The legal dispute between Gov’t and public servants need not be acrimonious
by The Telegraph Commentary
For ordinary citizens not schooled in law, the unfolding saga that has pitted the State on one hand and the public servants on the other, there are perceptions that we may be headed for a situation where the State will one day openly defy court orders.
We pray that we are wrong, but from where we are standing it seems to us that there is general reluctance on government to honour court judgments.
If that is true, then government detractors who, we want to concede, are often alarmists are right to be disquiet over this new trend.
Just why does it all of a sudden seem to an increasing number of people that when it loses a court case the Government only obliges not only grudgingly but also with a pinch of salt.
This is not what Botswana is known for the world over.
We hope we are not headed for Zimbabwe when, at the start of the country’s degeneration, thugs were often unleashed onto the streets by the Government and ruling part to willfully undermine the pronouncements of the judiciary.
We hope we are not headed for Zimbabwe where the President deliberately made it one of his important tasks to purge the judiciary of those judges deemed too independent, or in the parlance of the ruling party in that country counter–revolutionary.
It is yet another of our hopes that we are not headed for Zimbabwe where the Head of State stacked the judiciary with his stooges who did only the Government’s bidding leading to not just the erosion of judicial independence but also rights of individuals as well as certainty often provided by rule of law.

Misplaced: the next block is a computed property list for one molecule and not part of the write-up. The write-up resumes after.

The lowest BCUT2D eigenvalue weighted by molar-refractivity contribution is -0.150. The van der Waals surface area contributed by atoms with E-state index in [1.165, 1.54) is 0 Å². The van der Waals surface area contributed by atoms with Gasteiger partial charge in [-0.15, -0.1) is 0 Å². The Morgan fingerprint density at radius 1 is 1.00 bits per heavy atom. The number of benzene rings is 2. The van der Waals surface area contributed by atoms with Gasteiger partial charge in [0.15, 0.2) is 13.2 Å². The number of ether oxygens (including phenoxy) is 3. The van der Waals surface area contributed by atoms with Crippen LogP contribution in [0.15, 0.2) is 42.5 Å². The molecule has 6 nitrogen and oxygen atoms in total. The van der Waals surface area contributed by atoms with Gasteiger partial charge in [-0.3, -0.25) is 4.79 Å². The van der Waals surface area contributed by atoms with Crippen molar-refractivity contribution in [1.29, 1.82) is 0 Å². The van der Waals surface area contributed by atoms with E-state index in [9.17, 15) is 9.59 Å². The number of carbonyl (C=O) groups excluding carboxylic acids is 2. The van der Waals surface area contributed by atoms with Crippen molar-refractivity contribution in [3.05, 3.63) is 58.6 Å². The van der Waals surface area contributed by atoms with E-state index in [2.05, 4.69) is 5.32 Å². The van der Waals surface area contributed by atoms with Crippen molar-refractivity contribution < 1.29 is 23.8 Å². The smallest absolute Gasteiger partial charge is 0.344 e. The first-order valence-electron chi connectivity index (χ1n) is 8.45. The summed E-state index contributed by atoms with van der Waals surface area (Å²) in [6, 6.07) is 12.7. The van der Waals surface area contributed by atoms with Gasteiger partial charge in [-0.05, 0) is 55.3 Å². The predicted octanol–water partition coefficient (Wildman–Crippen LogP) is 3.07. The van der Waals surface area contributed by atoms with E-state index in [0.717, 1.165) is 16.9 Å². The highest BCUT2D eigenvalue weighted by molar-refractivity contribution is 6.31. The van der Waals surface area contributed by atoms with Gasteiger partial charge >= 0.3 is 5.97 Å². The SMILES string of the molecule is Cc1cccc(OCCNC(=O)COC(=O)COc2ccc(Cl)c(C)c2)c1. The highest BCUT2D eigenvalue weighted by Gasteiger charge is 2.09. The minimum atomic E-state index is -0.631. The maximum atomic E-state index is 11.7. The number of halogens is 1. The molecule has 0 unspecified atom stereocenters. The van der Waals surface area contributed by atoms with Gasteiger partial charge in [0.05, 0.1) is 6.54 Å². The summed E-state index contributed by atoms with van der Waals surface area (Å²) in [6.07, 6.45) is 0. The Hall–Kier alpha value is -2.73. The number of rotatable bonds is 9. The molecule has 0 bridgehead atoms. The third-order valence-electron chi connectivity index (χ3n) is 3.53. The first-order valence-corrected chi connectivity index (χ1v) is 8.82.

Investors are a very fragile people. And once they get a slightest impression that their investments may not be protected by law, they will not commit their money into Botswana.
Where they have already committed their money, they will slowly take it out or retreat wholesale overnight,
We use the current standoff between Government and the public servants as a case study.
But there is a history to it.
The case between Government of Botswana and Basarwa of the Central Kalahari Game Reserve marked a terrible and lamentable departure from what this country is well known for when it comes to respecting, implementing and honouring court judgments without resorting to reckless legal technicalities that are as a strategy only meant to humiliate and punish individuals who would have dared to resort to the courts for protection against government.
We hope we are not headed for a replay of the Central Kalahari Game Reserve case, whereupon losing, the government resorted to a disingenuous technicality of saying only those Basarwa who had been applicants could go back into the Reserve, while it was a known fact that a few names had been used to represent hundreds of their tribesmen who had been dislodged from the reserve.
The judiciary remains the bulwark of our democracy.
Like its sanctity, the independence has to be respected. It also has to be guarded jealously.
While we are wholly awake to the undercurrents at play surrounding the true reasons behind government’s decision to outsource its legal services on this matter, it remains our ardent hope that respect for the judiciary by government is one message that the Attorney General, herself a former High Court Judge and now Principal Legal Advisor to both Government and the President keeps harping to her colleagues and clients in Government.
There is no need for the kind of grandstanding currently in play. Government is well in order to appeal the judgment if they feel strongly about it.
In doing so, we call on the state to always exercise restraint well aware of the scales in the balance of power that are so heavily in favour of the state.
Government should not be seen to be humiliating those that win court cases against the State.
Having said so, we want to call on the public servants to also exercise restraint.
Too much triumphalism can only lead to hardening of attitudes. And that is not what this country needs this time around.